problems. Then assemble the parts back into a chair, using proper
fasteners, and possibly non-epoxy glue that will allow future
dissassembly. Epoxy could be used to fasten dowels into one part,
particularly if the dowel fit in that part is loose due to wear. If
the hole the dowel fits to in the other part is also sloppy, epoxy can
be used to build up the material around the hole to resize and
re-enforce it. Drill the repaired hole to the right size for the
dowel, and re-assemble.
Just one or 2 ways epoxy can be used without making it impossible to
dissassemble and repair in the future.
Getting involved with a hypothetical is a road to nowhere IMHO.
Examination of the damage on a case by case event when it has
happened is another matter.
It's amazing what kind of repairs can be made with a little glass,
some resin, a little filler and some imagination.
This email is free from viruses and malware because avast! Antivirus protection is active.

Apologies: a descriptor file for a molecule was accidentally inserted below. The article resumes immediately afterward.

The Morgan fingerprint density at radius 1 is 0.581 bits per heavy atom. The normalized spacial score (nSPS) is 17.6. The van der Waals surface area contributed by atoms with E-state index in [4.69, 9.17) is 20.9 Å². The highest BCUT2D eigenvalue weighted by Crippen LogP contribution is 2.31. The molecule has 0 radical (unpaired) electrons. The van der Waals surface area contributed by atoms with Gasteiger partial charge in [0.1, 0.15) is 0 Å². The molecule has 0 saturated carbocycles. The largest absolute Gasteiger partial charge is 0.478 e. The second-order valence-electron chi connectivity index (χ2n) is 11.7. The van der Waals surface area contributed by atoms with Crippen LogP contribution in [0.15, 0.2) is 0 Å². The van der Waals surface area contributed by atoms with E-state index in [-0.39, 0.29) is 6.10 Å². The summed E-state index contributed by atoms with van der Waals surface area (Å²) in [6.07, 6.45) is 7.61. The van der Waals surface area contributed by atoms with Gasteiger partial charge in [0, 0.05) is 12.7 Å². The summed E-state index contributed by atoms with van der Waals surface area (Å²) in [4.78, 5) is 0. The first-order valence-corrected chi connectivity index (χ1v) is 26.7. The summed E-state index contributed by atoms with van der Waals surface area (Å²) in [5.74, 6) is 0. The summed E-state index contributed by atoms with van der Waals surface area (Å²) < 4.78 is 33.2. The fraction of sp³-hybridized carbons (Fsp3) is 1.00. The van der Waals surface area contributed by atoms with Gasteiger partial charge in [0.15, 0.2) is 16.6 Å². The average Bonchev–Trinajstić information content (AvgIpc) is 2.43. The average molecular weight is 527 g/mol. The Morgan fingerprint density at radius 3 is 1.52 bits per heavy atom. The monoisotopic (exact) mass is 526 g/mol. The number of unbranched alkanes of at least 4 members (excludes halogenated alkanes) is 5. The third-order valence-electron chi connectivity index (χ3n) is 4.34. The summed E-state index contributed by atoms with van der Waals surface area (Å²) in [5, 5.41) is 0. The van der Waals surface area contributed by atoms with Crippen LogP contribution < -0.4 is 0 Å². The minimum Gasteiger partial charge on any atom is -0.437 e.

One could easily say the same thing about being prepared for the
unsuspected when sailing.
Actually it is quite likely that this chair in question will have a
broken part in the future. It is not much of a hypothetical stretch to
consider a chair that is used enough to loosen the joints will need to
be repaired again in the future in some other way. Assemble it with
epoxy and you essentially make future repairs much more difficult or
impossible. Part of this societies, throw away mentality vs. built to
be repaired, mentality I guess.
So the hood on my truck vibrates on the highway because the latch does
not hold it securely. If I epoxy it in place, problem solved?
HomeOwnersHub.com is a website for homeowners and building and maintenance pros. It is not affiliated with any of the manufacturers or service providers discussed here.
All logos and trade names are the property of their respective owners.